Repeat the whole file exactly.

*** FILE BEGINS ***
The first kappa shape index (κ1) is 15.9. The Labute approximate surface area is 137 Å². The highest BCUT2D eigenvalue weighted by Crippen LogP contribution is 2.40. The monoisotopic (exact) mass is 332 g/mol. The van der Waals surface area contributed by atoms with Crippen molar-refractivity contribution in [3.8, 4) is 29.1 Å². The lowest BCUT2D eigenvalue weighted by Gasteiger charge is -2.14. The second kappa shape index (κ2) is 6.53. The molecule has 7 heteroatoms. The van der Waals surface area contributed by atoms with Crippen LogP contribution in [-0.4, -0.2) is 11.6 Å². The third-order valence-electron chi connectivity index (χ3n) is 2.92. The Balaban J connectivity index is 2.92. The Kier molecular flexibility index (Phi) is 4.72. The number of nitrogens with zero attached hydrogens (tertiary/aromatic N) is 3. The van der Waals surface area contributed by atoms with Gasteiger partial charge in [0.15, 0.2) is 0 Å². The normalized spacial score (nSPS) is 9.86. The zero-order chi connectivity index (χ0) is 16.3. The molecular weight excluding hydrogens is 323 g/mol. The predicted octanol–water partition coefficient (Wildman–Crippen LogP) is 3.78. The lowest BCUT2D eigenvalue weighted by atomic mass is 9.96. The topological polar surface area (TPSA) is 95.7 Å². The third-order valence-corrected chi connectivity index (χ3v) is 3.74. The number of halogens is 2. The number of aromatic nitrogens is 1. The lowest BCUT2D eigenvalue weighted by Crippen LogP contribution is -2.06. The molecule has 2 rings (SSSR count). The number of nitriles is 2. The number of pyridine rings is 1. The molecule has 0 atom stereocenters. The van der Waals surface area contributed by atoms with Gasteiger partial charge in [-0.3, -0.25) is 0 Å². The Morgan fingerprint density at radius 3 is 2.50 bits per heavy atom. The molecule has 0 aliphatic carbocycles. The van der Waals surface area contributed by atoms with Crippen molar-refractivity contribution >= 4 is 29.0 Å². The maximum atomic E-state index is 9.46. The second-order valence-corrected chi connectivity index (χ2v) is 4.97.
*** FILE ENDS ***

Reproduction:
The first kappa shape index (κ1) is 15.9. The Labute approximate surface area is 137 Å². The highest BCUT2D eigenvalue weighted by Crippen LogP contribution is 2.40. The monoisotopic (exact) mass is 332 g/mol. The van der Waals surface area contributed by atoms with Crippen molar-refractivity contribution in [3.8, 4) is 29.1 Å². The lowest BCUT2D eigenvalue weighted by Gasteiger charge is -2.14. The second kappa shape index (κ2) is 6.53. The molecule has 7 heteroatoms. The van der Waals surface area contributed by atoms with Crippen LogP contribution in [-0.4, -0.2) is 11.6 Å². The third-order valence-electron chi connectivity index (χ3n) is 2.92. The Balaban J connectivity index is 2.92. The Kier molecular flexibility index (Phi) is 4.72. The number of nitrogens with zero attached hydrogens (tertiary/aromatic N) is 3. The van der Waals surface area contributed by atoms with Gasteiger partial charge in [0.15, 0.2) is 0 Å². The normalized spacial score (nSPS) is 9.86. The zero-order chi connectivity index (χ0) is 16.3. The molecular weight excluding hydrogens is 323 g/mol. The predicted octanol–water partition coefficient (Wildman–Crippen LogP) is 3.78. The lowest BCUT2D eigenvalue weighted by atomic mass is 9.96. The topological polar surface area (TPSA) is 95.7 Å². The third-order valence-corrected chi connectivity index (χ3v) is 3.74. The number of halogens is 2. The number of aromatic nitrogens is 1. The lowest BCUT2D eigenvalue weighted by Crippen LogP contribution is -2.06. The molecule has 2 rings (SSSR count). The number of nitriles is 2. The number of pyridine rings is 1. The molecule has 0 atom stereocenters. The van der Waals surface area contributed by atoms with Gasteiger partial charge in [-0.3, -0.25) is 0 Å². The Morgan fingerprint density at radius 3 is 2.50 bits per heavy atom. The molecule has 0 aliphatic carbocycles. The van der Waals surface area contributed by atoms with Crippen molar-refractivity contribution >= 4 is 29.0 Å². The maximum atomic E-state index is 9.46. The second-order valence-corrected chi connectivity index (χ2v) is 4.97.